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You Are Graceful

You are graceful copyrgiht 2016 Joan Y. Edwards“You Are Graceful” by Joan Y. Edwards

This is Day 22 of “Say Good Things February.”

Say Good Things February-Copyright 2016 Joan Y. Edwards




Are you graceful? My answer for you follows:

You are graceful. You have poise. You move with grace and poise. You are calm. You are diplomatic. You respect yourself and others. You are tactful. You move easily and smoothly. When you move, it’s like you’re dancing. You are dignified. You are confident. You are self-assured.

Repeat these statements with “I” rather than “You” to make them true affirmations for you.

I am graceful. I have poise. I move with grace and poise. I am calm. I am diplomatic. I respect myself and others. I am tactful. I move easily and smoothly. When I move, it’s like I’m dancing.I am dignified. I am confident. I am self-assured.

Thank you, Joan Reid, for suggesting the affirmation, “You move with grace and poise.”

It’s interesting that when others doubt your strength, you begin to do a little doubting yourself. It’s important to instill in yourself an unwavering belief in your strength. Believe it is possible that you improve your gracefulness. Talk to others who’ve had similar experiences and find out what worked best for them. Take a class to improve your skills. Meditate. Pray. Education and experience of trial and error will teach you what you need to know and do to improve. Each experience you have makes you stronger.

Here are resources to help you believe and improve your gracefulness:

  1. Arlene Taylor. “What Does Affirmation Mean?”
  2. Beth Levine. “How to Become Physically Graceful:”
  3. Chris Weller. “Can Clumsiness Be Cured? How Accident-Prone People Can Stop Stumbling Simply By Exercising Their Brain?”
  4. Mind Tools. “How to Be Tactful: Responding with Diplomacy and Grace:
  5. Modedion. “Poise and Posture:”
  6. Sam Page. “Get Rid of Fear and Pain Once and For all:”
  7. Wiki How. “How to Be Graceful:”

I took fencing when I was 13. Mother wanted me to gain confidence and gracefulness. The lady who taught me stated that the only graceful part of your body is your arm. I took that as a good thing. At least I have graceful arms.

In my twenties through forties, it seemed I was a little farther from gracefulness than I was at 13. I tripped over things. I sprained my ankle several times. Once ice skating which is known for creating gracefulness, once when I ran into a pole and tripped over a curb, and the last time was when I was at Western Carolina University at a Festival in October with my daughters, Lorrie and Mollie. The festival was outside. I walked on the grass. It was almost dark. I didn’t realize that there was a curb. Yes, you guessed it. I fell off an unseen curb and sprained my ankle again. Another time about thirty years later, I tripped over an unseen step because the sun blinded me.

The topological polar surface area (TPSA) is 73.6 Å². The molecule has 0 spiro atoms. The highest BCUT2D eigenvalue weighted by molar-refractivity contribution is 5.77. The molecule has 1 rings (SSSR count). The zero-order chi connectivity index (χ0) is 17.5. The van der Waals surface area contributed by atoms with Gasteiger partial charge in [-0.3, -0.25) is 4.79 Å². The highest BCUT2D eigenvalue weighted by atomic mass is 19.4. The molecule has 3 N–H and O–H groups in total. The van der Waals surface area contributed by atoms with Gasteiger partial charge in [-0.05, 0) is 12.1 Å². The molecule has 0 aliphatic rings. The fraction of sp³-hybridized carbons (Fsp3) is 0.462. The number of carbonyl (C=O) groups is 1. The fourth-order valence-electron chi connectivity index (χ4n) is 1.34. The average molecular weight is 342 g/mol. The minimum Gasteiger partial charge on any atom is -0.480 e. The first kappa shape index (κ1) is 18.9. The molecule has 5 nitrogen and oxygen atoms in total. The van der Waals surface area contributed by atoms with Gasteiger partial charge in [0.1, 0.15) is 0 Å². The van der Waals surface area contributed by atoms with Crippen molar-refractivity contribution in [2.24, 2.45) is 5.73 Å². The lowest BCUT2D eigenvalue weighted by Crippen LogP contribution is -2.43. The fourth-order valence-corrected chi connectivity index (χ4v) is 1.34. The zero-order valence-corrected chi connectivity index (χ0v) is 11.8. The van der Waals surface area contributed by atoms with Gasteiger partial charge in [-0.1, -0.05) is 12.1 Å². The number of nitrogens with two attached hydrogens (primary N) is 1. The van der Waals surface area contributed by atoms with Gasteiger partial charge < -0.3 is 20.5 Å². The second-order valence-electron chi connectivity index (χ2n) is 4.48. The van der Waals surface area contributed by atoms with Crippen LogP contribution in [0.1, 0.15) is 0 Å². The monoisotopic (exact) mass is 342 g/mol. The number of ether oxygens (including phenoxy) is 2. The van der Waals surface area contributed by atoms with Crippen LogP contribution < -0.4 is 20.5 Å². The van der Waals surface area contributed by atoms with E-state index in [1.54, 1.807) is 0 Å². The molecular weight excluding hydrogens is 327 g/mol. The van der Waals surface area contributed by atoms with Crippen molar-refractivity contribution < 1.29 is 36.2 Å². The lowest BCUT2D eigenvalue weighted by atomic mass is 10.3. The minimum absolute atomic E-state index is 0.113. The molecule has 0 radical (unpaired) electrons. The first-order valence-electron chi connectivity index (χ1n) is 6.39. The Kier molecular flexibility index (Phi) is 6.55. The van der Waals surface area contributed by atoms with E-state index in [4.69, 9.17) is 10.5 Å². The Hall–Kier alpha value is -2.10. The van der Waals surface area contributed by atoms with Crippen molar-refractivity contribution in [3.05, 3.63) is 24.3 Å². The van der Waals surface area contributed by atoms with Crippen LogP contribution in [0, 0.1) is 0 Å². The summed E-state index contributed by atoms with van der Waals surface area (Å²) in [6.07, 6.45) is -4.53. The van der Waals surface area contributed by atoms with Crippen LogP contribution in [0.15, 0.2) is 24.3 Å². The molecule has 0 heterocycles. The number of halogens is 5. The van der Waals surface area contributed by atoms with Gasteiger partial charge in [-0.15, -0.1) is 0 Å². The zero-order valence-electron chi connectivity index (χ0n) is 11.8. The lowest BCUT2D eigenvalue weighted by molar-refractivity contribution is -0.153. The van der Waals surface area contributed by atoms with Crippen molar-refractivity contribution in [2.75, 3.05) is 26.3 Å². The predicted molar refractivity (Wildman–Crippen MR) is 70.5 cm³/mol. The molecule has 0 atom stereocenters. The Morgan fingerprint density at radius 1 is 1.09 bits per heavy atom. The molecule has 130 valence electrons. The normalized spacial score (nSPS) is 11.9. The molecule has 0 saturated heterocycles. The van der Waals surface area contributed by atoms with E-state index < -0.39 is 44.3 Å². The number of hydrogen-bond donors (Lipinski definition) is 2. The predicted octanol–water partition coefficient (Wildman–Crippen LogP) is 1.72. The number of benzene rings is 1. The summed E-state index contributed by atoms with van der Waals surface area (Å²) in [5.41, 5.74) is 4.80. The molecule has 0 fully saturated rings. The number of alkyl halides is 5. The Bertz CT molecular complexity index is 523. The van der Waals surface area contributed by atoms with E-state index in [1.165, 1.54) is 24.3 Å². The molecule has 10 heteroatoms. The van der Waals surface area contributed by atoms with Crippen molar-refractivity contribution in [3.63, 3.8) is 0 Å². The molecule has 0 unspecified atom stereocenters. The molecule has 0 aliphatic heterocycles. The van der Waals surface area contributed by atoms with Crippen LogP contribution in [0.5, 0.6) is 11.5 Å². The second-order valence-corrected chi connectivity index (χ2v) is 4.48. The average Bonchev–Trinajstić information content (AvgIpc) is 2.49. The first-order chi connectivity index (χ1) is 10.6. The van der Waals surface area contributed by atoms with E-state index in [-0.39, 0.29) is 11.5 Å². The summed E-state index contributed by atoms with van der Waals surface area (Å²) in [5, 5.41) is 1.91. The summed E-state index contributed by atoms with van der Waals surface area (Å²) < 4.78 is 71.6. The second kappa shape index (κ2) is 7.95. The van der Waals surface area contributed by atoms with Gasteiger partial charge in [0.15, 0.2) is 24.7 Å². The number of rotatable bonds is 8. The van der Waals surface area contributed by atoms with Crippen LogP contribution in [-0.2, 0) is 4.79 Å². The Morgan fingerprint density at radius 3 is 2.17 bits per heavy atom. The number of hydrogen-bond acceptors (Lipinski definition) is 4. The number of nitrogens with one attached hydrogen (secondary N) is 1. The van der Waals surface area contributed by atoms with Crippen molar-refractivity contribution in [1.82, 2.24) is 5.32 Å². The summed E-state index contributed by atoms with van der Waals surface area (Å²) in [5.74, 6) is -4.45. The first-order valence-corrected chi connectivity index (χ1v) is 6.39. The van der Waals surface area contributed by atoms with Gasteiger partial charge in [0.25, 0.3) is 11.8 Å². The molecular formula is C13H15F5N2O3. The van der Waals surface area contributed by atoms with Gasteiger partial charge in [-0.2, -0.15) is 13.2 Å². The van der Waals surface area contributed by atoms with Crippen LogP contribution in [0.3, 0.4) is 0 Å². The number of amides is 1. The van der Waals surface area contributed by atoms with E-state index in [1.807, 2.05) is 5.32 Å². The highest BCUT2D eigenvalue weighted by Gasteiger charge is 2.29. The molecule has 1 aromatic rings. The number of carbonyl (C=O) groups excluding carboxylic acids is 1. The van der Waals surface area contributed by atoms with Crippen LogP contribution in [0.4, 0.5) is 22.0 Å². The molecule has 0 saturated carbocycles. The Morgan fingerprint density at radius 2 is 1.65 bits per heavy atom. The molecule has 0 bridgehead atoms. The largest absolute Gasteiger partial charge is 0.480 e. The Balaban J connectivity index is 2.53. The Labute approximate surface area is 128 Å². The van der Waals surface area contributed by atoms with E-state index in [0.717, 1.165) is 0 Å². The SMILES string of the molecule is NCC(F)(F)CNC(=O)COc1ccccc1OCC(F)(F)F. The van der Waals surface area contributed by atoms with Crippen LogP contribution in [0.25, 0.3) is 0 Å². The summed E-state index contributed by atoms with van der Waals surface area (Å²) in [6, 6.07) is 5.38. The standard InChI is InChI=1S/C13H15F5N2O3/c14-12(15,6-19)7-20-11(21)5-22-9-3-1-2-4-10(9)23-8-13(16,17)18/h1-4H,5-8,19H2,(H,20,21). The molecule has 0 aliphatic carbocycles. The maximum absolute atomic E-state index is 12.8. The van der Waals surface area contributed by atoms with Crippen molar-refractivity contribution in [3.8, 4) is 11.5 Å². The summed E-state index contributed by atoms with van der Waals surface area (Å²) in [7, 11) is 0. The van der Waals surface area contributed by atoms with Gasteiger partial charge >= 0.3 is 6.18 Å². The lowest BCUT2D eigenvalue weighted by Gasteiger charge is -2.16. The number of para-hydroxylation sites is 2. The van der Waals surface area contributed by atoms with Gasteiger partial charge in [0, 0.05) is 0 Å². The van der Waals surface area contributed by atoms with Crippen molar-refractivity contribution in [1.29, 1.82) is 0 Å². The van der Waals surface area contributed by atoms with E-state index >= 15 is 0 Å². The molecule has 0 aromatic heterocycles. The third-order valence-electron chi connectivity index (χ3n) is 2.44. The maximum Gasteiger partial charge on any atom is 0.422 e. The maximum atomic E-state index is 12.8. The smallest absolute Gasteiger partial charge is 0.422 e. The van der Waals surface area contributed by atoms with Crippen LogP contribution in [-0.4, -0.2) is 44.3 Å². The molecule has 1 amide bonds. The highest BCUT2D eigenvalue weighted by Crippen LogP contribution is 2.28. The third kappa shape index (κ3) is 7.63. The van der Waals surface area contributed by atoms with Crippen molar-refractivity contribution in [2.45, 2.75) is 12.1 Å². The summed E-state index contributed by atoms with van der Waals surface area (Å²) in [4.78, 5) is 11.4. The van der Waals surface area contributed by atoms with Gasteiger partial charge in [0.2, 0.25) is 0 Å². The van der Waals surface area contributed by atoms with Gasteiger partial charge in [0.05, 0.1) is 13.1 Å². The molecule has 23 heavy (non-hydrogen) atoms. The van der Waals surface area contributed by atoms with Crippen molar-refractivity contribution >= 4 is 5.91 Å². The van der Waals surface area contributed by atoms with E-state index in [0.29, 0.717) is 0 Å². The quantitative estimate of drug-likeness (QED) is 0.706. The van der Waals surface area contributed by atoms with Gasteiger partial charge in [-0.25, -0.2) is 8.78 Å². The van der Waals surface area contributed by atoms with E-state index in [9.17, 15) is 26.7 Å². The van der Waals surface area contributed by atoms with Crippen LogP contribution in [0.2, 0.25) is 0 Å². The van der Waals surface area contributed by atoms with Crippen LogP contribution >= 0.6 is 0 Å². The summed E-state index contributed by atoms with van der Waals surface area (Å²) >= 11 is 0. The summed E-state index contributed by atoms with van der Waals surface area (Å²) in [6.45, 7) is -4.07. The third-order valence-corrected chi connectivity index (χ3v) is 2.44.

So I am not always graceful. However, 99% of the time I’m graceful. I am getting more graceful as time goes on.

Love yourself as you are. Thank God for the gracefulness you possess. Repeat these affirmations and believe you are graceful and will continue to improve your gracefulness.

I’d love to hear about your experiences.

To leave a comment, click here and scroll down.

Never Give Up
Joan Y. Edwards
Copyright © 2016 Joan Y. Edwards (Gospel-related puzzles and skits)

Here are links to other posts in my “Say Good Things February” series.



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6 Responses

  1. I sometimes bump into walls when taking turns, laugh about it, and usually say, “Linda, there’s a wall there.” I have developed more balance and grace over the last year and a half by exercising in programs that stress balance, range of motion, and flexibility. This is definitely something we can get better at even while aging and hopefully we’ll avoid many trips, slips, and falls. I added the last three terms because these injuries happen on the job. Procedures for avoiding these are now included in safety training videos for employees. I’d say that means these happen frequently enough to stress.

    We can also train ourselves to stop thinking, “I might fall.” Instead, let’s think “I’m graceful and strong and I’ll be careful.” That’s just what I think Joan would recommend.

    Liked by 1 person

    • Dear Linda,
      Thank you for writing. It’s amazing how walls move every once in a while to remind us that they are there. It’s good that you’re able to laugh about these encounters.

      You’re really good at participating daily in exercise to develop balance, range of motion, and flexibility. I am very proud of you.

      You’re right. I try not to say the negative things about myself. However, when and if they do, I try to say the opposite and I’ll do the best I can.

      Celebrate you and your wonderful view on life.
      Never Give Up

      Liked by 1 person

  2. Interesting links, Joan. I am exercising now more than I ever have and I think that is helping my clumsiness!

    Liked by 1 person

    • Dear Carol,
      Thanks for writing. I’m glad you liked the links.

      I’m glad that exercising is making you more graceful. Take that other word out of your vocabulary about yourself. Try not to give it any power by mentioning it.

      So proud of you for getting in more exercise. It’s benefits will fill the internet. You are amazing. You accomplish many things in a short amount of time.

      Never Give Up


  3. Dear Joan,
    My confidence has improved,but I need push myself to exercise more.

    Liked by 1 person

    • Dear June,
      Thanks for writing. So glad your confidence has improved. Talking ourselves into exercise is tricky. If we think of it as fun, then it makes it easier. I don’t have the answer. The answer lies somewhere within you. You’ll find it.

      Never Give Up


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